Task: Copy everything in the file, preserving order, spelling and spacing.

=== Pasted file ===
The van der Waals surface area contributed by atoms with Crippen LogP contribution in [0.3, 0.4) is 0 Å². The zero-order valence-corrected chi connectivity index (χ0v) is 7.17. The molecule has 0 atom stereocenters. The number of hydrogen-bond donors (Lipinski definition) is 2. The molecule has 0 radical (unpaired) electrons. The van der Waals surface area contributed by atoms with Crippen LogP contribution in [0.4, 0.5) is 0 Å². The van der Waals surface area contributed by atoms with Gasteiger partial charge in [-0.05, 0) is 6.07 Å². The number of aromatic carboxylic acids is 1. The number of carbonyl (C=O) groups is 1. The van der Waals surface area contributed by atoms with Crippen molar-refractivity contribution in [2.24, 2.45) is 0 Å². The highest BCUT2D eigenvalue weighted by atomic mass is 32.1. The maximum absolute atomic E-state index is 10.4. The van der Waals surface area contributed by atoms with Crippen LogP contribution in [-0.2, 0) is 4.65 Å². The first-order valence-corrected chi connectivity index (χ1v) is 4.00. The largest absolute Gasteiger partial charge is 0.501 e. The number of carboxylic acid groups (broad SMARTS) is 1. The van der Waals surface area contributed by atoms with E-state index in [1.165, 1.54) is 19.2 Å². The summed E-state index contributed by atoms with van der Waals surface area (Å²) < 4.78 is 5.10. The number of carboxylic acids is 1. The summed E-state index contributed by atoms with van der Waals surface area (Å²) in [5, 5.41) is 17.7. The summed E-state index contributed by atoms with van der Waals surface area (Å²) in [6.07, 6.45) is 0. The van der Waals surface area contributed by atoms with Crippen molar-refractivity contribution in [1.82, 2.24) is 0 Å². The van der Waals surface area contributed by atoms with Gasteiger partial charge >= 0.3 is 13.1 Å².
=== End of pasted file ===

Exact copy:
The van der Waals surface area contributed by atoms with Crippen LogP contribution in [0.3, 0.4) is 0 Å². The zero-order valence-corrected chi connectivity index (χ0v) is 7.17. The molecule has 0 atom stereocenters. The number of hydrogen-bond donors (Lipinski definition) is 2. The molecule has 0 radical (unpaired) electrons. The van der Waals surface area contributed by atoms with Crippen LogP contribution in [0.4, 0.5) is 0 Å². The van der Waals surface area contributed by atoms with Gasteiger partial charge in [-0.05, 0) is 6.07 Å². The number of aromatic carboxylic acids is 1. The number of carbonyl (C=O) groups is 1. The van der Waals surface area contributed by atoms with Crippen molar-refractivity contribution in [2.24, 2.45) is 0 Å². The highest BCUT2D eigenvalue weighted by atomic mass is 32.1. The maximum absolute atomic E-state index is 10.4. The van der Waals surface area contributed by atoms with Crippen LogP contribution in [-0.2, 0) is 4.65 Å². The first-order valence-corrected chi connectivity index (χ1v) is 4.00. The largest absolute Gasteiger partial charge is 0.501 e. The number of carboxylic acid groups (broad SMARTS) is 1. The van der Waals surface area contributed by atoms with E-state index in [1.165, 1.54) is 19.2 Å². The summed E-state index contributed by atoms with van der Waals surface area (Å²) < 4.78 is 5.10. The number of carboxylic acids is 1. The summed E-state index contributed by atoms with van der Waals surface area (Å²) in [5, 5.41) is 17.7. The summed E-state index contributed by atoms with van der Waals surface area (Å²) in [6.07, 6.45) is 0. The van der Waals surface area contributed by atoms with Crippen molar-refractivity contribution in [1.82, 2.24) is 0 Å². The van der Waals surface area contributed by atoms with Gasteiger partial charge >= 0.3 is 13.1 Å².